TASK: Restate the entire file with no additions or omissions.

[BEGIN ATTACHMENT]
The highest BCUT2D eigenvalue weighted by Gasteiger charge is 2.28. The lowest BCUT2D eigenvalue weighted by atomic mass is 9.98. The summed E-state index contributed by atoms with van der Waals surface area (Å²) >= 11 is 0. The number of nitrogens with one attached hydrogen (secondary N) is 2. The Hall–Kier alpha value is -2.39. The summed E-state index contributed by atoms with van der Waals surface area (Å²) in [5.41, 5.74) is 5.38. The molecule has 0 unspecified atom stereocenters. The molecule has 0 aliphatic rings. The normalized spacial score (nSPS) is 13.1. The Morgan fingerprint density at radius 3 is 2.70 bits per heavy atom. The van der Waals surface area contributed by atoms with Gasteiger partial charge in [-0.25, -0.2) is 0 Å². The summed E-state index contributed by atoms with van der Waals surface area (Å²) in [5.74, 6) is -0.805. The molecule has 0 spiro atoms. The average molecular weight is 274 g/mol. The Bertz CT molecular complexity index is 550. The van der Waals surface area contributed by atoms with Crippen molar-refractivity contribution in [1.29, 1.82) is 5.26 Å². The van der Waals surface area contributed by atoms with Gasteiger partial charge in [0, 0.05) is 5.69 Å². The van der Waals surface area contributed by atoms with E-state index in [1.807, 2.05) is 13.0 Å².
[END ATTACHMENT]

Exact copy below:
The highest BCUT2D eigenvalue weighted by Gasteiger charge is 2.28. The lowest BCUT2D eigenvalue weighted by atomic mass is 9.98. The summed E-state index contributed by atoms with van der Waals surface area (Å²) >= 11 is 0. The number of nitrogens with one attached hydrogen (secondary N) is 2. The Hall–Kier alpha value is -2.39. The summed E-state index contributed by atoms with van der Waals surface area (Å²) in [5.41, 5.74) is 5.38. The molecule has 0 unspecified atom stereocenters. The molecule has 0 aliphatic rings. The normalized spacial score (nSPS) is 13.1. The Morgan fingerprint density at radius 3 is 2.70 bits per heavy atom. The van der Waals surface area contributed by atoms with Gasteiger partial charge in [-0.25, -0.2) is 0 Å². The summed E-state index contributed by atoms with van der Waals surface area (Å²) in [5.74, 6) is -0.805. The molecule has 0 spiro atoms. The average molecular weight is 274 g/mol. The Bertz CT molecular complexity index is 550. The van der Waals surface area contributed by atoms with Crippen molar-refractivity contribution in [1.29, 1.82) is 5.26 Å². The van der Waals surface area contributed by atoms with Gasteiger partial charge in [0, 0.05) is 5.69 Å². The van der Waals surface area contributed by atoms with E-state index in [1.807, 2.05) is 13.0 Å².